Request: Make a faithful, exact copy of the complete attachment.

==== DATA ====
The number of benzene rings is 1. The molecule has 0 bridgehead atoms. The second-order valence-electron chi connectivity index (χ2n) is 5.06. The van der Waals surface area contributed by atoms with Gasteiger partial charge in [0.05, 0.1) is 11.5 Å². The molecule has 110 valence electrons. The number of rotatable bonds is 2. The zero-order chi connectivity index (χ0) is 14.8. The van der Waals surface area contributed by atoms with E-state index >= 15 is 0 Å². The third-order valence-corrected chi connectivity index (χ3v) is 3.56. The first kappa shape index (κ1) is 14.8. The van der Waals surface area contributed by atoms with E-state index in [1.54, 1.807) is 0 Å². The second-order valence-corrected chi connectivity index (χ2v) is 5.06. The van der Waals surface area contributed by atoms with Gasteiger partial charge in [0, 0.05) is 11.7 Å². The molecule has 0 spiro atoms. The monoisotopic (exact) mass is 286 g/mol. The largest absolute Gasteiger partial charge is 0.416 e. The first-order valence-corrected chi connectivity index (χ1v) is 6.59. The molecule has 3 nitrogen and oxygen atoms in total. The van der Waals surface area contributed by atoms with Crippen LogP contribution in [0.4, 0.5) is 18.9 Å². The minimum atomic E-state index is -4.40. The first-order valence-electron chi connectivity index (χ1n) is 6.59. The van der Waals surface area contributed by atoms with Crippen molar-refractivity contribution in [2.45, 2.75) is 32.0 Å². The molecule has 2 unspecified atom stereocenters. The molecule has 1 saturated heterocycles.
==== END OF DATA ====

The number of benzene rings is 1. The molecule has 0 bridgehead atoms. The second-order valence-electron chi connectivity index (χ2n) is 5.06. The van der Waals surface area contributed by atoms with Gasteiger partial charge in [0.05, 0.1) is 11.5 Å². The molecule has 110 valence electrons. The number of rotatable bonds is 2. The zero-order chi connectivity index (χ0) is 14.8. The van der Waals surface area contributed by atoms with E-state index >= 15 is 0 Å². The third-order valence-corrected chi connectivity index (χ3v) is 3.56. The first kappa shape index (κ1) is 14.8. The van der Waals surface area contributed by atoms with E-state index in [1.54, 1.807) is 0 Å². The second-order valence-corrected chi connectivity index (χ2v) is 5.06. The van der Waals surface area contributed by atoms with Gasteiger partial charge in [0, 0.05) is 11.7 Å². The molecule has 0 spiro atoms. The monoisotopic (exact) mass is 286 g/mol. The largest absolute Gasteiger partial charge is 0.416 e. The first-order valence-corrected chi connectivity index (χ1v) is 6.59. The molecule has 3 nitrogen and oxygen atoms in total. The van der Waals surface area contributed by atoms with Crippen LogP contribution in [0.4, 0.5) is 18.9 Å². The minimum atomic E-state index is -4.40. The first-order valence-electron chi connectivity index (χ1n) is 6.59. The van der Waals surface area contributed by atoms with Crippen molar-refractivity contribution in [2.45, 2.75) is 32.0 Å². The molecule has 2 unspecified atom stereocenters. The molecule has 1 saturated heterocycles.